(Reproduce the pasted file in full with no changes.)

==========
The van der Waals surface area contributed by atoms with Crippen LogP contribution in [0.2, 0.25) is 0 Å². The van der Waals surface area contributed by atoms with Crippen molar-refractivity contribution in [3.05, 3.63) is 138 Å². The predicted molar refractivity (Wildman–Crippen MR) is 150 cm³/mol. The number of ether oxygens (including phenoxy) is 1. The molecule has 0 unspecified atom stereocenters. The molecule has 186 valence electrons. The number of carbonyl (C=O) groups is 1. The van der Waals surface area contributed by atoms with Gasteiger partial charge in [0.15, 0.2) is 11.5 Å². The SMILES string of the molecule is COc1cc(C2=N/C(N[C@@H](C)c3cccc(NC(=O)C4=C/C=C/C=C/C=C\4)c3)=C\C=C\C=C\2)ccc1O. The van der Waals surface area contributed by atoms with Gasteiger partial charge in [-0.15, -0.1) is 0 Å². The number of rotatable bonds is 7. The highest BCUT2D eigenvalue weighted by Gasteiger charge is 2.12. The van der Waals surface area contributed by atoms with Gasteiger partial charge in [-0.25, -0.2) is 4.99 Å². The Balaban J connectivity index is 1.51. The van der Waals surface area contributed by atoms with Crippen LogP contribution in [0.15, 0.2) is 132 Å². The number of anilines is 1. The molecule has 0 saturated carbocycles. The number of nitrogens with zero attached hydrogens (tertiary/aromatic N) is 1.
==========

The van der Waals surface area contributed by atoms with Crippen LogP contribution in [0.2, 0.25) is 0 Å². The van der Waals surface area contributed by atoms with Crippen molar-refractivity contribution in [3.05, 3.63) is 138 Å². The predicted molar refractivity (Wildman–Crippen MR) is 150 cm³/mol. The number of ether oxygens (including phenoxy) is 1. The molecule has 0 unspecified atom stereocenters. The molecule has 186 valence electrons. The number of carbonyl (C=O) groups is 1. The van der Waals surface area contributed by atoms with Gasteiger partial charge in [0.15, 0.2) is 11.5 Å². The SMILES string of the molecule is COc1cc(C2=N/C(N[C@@H](C)c3cccc(NC(=O)C4=C/C=C/C=C/C=C\4)c3)=C\C=C\C=C\2)ccc1O. The van der Waals surface area contributed by atoms with Gasteiger partial charge in [-0.15, -0.1) is 0 Å². The number of rotatable bonds is 7. The highest BCUT2D eigenvalue weighted by Gasteiger charge is 2.12. The van der Waals surface area contributed by atoms with Gasteiger partial charge in [-0.25, -0.2) is 4.99 Å². The Balaban J connectivity index is 1.51. The van der Waals surface area contributed by atoms with Crippen LogP contribution in [0.15, 0.2) is 132 Å². The number of anilines is 1. The molecule has 0 saturated carbocycles. The number of nitrogens with zero attached hydrogens (tertiary/aromatic N) is 1.